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At the end of our walk, we gathered in a circle, twenty-five or so souls.
“So how was it?” “Wonderful.” “Wonderful.”
Wonderful is a commonly used word. We know it means something great, something that we have enjoyed, something that speaks to us in some way. In this instance, I really felt that the two people who used it were drawing on the origins of the word – something full of wonder.
Our Po-Zu walk with Way of Nature was billed as a Mindful Sunday walk. My experience on the walk has led me to be ponderful about the relationship between Mindful and Wonderful, and how being mindful leads to awareness of the wonderful.
Andres Roberts and Adrian Kowal were our mindful and wonderful guides for the afternoon. During the course of our three hours together on Hampstead Heath in the most glorious soft spring sunshine, they introduced us to four mindful activities.
The first was simply to walk and to pay attention to what you noticed. You could talk, but preferably about what was in front of you, rather than thoughts you had brought with you. When we gathered together again, people shared about the bluebells they had noticed, the little blue flowers, the irises shooting up dynamically from the pond, the copper beech tree with woman’s hips and light caught in the leaves, the bird song. Noticing the wonderful.
Gathered in our circle, we then practiced a few Qigong exercises. My favourite here was ‘bouncing bliss’, jumping up and down and shaking faster and faster, and then stopping and feeling the energy radiate away from us. We finished with a standing meditation, holding our arms in a circle in front of us at different heights for nine breaths at a time, and beginning to feel the energy flowing between our fingertips. Sensing the wonderful.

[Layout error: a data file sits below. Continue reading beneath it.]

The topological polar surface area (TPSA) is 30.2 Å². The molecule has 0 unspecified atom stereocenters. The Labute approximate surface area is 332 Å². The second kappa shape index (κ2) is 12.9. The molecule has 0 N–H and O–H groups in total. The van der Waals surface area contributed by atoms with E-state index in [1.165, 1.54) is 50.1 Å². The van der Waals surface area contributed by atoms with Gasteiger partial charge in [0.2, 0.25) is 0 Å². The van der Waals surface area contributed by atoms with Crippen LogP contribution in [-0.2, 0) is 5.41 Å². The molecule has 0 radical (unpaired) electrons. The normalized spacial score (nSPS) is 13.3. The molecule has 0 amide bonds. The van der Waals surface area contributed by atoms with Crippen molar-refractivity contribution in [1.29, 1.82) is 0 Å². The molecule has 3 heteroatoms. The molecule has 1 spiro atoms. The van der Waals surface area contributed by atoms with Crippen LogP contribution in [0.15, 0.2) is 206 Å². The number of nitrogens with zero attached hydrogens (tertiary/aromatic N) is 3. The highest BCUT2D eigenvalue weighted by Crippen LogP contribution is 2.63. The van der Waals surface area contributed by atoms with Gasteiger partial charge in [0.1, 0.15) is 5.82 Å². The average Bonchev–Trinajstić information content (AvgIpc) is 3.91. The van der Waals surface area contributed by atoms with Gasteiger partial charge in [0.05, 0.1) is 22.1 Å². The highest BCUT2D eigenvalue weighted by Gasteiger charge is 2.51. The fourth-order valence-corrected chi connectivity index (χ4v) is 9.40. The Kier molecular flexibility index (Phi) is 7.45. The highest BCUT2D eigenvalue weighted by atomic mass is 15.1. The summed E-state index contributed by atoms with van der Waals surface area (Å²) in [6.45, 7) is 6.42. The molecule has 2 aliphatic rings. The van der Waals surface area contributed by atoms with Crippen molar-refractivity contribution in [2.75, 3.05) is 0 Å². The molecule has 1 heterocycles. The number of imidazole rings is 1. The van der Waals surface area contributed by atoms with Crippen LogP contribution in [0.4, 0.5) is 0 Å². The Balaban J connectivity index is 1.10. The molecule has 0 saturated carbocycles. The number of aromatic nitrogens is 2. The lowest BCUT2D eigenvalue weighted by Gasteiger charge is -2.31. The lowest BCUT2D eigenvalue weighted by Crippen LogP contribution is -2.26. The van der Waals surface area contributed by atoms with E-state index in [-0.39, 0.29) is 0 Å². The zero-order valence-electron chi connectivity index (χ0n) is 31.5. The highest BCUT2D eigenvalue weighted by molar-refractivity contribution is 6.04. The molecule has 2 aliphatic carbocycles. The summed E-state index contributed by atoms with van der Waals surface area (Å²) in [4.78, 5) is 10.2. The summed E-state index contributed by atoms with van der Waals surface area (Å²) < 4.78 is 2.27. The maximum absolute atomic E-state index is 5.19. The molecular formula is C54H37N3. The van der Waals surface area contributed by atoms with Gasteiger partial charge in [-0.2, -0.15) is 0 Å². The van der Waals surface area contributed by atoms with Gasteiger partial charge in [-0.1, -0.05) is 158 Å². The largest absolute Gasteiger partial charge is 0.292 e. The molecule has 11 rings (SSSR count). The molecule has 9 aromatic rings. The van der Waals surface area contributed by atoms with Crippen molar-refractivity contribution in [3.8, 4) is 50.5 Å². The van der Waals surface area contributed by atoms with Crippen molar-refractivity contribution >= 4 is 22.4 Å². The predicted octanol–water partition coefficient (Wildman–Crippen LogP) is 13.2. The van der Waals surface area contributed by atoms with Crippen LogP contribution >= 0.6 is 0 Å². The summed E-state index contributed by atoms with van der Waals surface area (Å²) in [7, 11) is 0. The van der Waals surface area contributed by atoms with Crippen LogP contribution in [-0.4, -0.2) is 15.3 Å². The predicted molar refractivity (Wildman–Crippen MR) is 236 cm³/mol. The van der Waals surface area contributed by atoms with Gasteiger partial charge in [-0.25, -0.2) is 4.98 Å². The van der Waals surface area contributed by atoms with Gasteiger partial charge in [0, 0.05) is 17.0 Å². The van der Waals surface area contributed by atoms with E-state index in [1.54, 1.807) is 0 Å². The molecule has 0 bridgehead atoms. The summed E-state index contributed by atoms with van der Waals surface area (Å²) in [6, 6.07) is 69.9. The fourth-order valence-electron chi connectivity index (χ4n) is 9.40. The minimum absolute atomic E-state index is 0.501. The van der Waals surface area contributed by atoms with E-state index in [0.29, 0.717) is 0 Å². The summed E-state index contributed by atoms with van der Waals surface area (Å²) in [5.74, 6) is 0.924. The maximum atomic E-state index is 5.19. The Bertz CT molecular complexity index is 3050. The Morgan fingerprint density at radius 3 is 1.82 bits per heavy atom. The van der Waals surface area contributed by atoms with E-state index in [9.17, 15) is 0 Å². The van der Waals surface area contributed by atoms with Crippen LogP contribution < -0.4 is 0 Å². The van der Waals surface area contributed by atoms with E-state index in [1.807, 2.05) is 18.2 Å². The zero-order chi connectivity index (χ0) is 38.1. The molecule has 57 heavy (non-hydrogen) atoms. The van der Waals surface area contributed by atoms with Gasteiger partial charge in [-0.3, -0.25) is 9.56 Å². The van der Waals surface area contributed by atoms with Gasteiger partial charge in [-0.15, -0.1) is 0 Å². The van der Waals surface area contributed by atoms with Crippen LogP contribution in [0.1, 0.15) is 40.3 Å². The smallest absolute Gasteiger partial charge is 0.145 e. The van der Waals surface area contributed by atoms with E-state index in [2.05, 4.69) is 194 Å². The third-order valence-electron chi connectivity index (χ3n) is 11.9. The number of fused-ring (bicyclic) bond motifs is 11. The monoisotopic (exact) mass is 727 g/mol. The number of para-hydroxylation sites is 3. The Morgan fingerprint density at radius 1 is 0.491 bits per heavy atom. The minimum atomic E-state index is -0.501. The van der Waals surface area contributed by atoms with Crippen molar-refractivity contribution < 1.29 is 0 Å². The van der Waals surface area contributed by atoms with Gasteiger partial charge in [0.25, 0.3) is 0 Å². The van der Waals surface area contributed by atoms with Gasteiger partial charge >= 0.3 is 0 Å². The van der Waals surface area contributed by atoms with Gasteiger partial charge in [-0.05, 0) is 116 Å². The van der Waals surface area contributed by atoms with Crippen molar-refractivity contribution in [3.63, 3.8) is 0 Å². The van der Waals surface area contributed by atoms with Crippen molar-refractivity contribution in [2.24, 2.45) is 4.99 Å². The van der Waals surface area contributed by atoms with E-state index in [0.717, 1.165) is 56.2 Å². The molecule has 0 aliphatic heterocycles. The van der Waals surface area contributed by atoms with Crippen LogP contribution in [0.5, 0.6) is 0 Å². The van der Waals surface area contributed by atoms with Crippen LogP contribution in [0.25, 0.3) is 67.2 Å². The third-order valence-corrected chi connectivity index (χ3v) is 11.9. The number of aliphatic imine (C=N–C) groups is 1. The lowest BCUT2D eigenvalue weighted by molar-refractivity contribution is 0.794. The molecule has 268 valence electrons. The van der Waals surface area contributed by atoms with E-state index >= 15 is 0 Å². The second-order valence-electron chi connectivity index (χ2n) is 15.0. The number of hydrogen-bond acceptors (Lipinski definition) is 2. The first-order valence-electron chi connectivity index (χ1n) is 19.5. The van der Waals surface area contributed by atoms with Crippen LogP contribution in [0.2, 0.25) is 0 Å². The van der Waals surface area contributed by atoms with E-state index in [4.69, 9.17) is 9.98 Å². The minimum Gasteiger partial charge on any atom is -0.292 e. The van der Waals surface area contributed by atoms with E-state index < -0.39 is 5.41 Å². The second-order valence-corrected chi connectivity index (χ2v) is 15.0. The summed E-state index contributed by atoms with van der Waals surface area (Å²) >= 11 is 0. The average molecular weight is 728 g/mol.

The third activity was mindful walking and Andres shared techniques for this. The Vietnamese Buddhist monk, Thich Nhat Hanh’s invites us to experience with each step, “I am home, I have arrived”. Andres explained this is not simply about saying these words to ourselves as we place our feet on the ground. It is about fully experiencing this sensation in our bodies. He also shared an expression of Thich Nhat Hanh’s – ‘Walk as if you were kissing the earth with your feet’. I had heard this before, but I had never felt what this really meant. As I walked slowly, mindfully, taking my time to put my foot on the earth, I focused on that contact with the earth. It came to mind that if I was seeking to ‘kiss the earth with my feet’, as I placed my feet slowly and gently, this was placing me in a relationship, a loving relationship with the earth. And a kiss is two-way – the earth was kissing my feet back, loving them, supporting them, supporting me. In this mindful walking, I truly felt the earth as a body. Experiencing the wonderful.
The final mindful activity, which was optional throughout the course of the walk, was barefoot walking. After the Qigong, I opted to carry my Po-zus, for once me carrying them rather than them carrying me. I noticed how walking barefoot made me walk more slowly. Part of this was a practical reason: I needed to pay attention to where I was putting my feet to make sure that I wasn’t putting them on something sharp or squishy. It was also to do with feeling the earth, enjoying the coolness of the grass, or the warmth of sun-baked soil, the slight prickliness of seed casings, or the softness of a damp patch of ground. Feeling the wonderful.
At the end of the walk, I slipped back on my Po-Zus. My feet felt tingling and alive, my body and mind relaxed. Thank you to Andres and Adrian, and all the people who were part of making it so full of wonder.
If you like the sound of this and would like to experience your own sense of natural wonder, here’s a link to the events Way of Nature are running this year: